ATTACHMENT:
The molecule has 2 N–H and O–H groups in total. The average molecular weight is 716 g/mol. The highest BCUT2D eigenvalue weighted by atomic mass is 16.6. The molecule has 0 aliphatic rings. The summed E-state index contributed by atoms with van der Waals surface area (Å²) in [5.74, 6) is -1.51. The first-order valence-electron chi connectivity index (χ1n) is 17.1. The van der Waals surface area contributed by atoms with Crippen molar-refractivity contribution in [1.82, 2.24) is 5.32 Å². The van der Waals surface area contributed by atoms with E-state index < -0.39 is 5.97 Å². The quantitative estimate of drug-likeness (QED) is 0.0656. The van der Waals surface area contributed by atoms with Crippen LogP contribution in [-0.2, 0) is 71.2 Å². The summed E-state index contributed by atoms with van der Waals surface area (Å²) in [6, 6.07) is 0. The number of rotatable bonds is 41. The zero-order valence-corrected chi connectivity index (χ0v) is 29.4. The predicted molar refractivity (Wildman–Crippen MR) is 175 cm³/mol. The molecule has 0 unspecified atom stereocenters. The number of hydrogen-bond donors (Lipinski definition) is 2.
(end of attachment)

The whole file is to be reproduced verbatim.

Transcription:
The molecule has 2 N–H and O–H groups in total. The average molecular weight is 716 g/mol. The highest BCUT2D eigenvalue weighted by atomic mass is 16.6. The molecule has 0 aliphatic rings. The summed E-state index contributed by atoms with van der Waals surface area (Å²) in [5.74, 6) is -1.51. The first-order valence-electron chi connectivity index (χ1n) is 17.1. The van der Waals surface area contributed by atoms with Crippen molar-refractivity contribution in [1.82, 2.24) is 5.32 Å². The van der Waals surface area contributed by atoms with E-state index < -0.39 is 5.97 Å². The quantitative estimate of drug-likeness (QED) is 0.0656. The van der Waals surface area contributed by atoms with Crippen LogP contribution in [-0.2, 0) is 71.2 Å². The summed E-state index contributed by atoms with van der Waals surface area (Å²) in [6, 6.07) is 0. The number of rotatable bonds is 41. The zero-order valence-corrected chi connectivity index (χ0v) is 29.4. The predicted molar refractivity (Wildman–Crippen MR) is 175 cm³/mol. The molecule has 0 unspecified atom stereocenters. The number of hydrogen-bond donors (Lipinski definition) is 2.